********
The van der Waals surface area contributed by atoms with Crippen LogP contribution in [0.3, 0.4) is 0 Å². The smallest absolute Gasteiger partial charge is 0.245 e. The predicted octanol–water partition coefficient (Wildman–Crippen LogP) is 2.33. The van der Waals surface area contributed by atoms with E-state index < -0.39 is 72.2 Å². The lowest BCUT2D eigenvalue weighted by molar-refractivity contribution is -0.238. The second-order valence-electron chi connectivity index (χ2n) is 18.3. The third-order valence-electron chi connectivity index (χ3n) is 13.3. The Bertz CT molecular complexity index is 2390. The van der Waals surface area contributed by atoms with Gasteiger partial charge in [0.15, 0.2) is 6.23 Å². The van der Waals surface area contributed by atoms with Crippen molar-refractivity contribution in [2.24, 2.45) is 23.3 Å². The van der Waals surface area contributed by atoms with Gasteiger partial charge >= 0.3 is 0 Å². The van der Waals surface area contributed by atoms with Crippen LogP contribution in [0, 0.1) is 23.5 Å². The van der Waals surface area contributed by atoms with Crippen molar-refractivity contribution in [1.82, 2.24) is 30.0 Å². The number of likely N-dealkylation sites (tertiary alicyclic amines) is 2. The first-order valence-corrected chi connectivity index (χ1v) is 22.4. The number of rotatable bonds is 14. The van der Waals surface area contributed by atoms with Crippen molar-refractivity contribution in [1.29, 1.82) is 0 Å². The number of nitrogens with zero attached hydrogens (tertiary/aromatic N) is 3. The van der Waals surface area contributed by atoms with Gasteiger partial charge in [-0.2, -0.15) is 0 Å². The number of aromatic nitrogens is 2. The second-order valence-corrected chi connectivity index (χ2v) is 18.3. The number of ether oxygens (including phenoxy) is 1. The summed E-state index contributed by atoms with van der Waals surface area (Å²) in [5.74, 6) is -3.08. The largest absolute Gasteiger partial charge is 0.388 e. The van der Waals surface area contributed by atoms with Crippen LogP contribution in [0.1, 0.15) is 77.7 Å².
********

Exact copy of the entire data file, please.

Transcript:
The van der Waals surface area contributed by atoms with Crippen LogP contribution in [0.3, 0.4) is 0 Å². The smallest absolute Gasteiger partial charge is 0.245 e. The predicted octanol–water partition coefficient (Wildman–Crippen LogP) is 2.33. The van der Waals surface area contributed by atoms with E-state index < -0.39 is 72.2 Å². The lowest BCUT2D eigenvalue weighted by molar-refractivity contribution is -0.238. The second-order valence-electron chi connectivity index (χ2n) is 18.3. The third-order valence-electron chi connectivity index (χ3n) is 13.3. The Bertz CT molecular complexity index is 2390. The van der Waals surface area contributed by atoms with Gasteiger partial charge in [0.15, 0.2) is 6.23 Å². The van der Waals surface area contributed by atoms with Crippen molar-refractivity contribution in [2.24, 2.45) is 23.3 Å². The van der Waals surface area contributed by atoms with Gasteiger partial charge >= 0.3 is 0 Å². The van der Waals surface area contributed by atoms with Crippen LogP contribution in [0, 0.1) is 23.5 Å². The van der Waals surface area contributed by atoms with Crippen molar-refractivity contribution in [1.82, 2.24) is 30.0 Å². The number of likely N-dealkylation sites (tertiary alicyclic amines) is 2. The first-order valence-corrected chi connectivity index (χ1v) is 22.4. The number of rotatable bonds is 14. The van der Waals surface area contributed by atoms with Crippen molar-refractivity contribution in [1.29, 1.82) is 0 Å². The number of nitrogens with zero attached hydrogens (tertiary/aromatic N) is 3. The van der Waals surface area contributed by atoms with Gasteiger partial charge in [-0.2, -0.15) is 0 Å². The number of aromatic nitrogens is 2. The second-order valence-corrected chi connectivity index (χ2v) is 18.3. The number of ether oxygens (including phenoxy) is 1. The summed E-state index contributed by atoms with van der Waals surface area (Å²) in [5.74, 6) is -3.08. The largest absolute Gasteiger partial charge is 0.388 e. The van der Waals surface area contributed by atoms with Crippen LogP contribution in [0.1, 0.15) is 77.7 Å².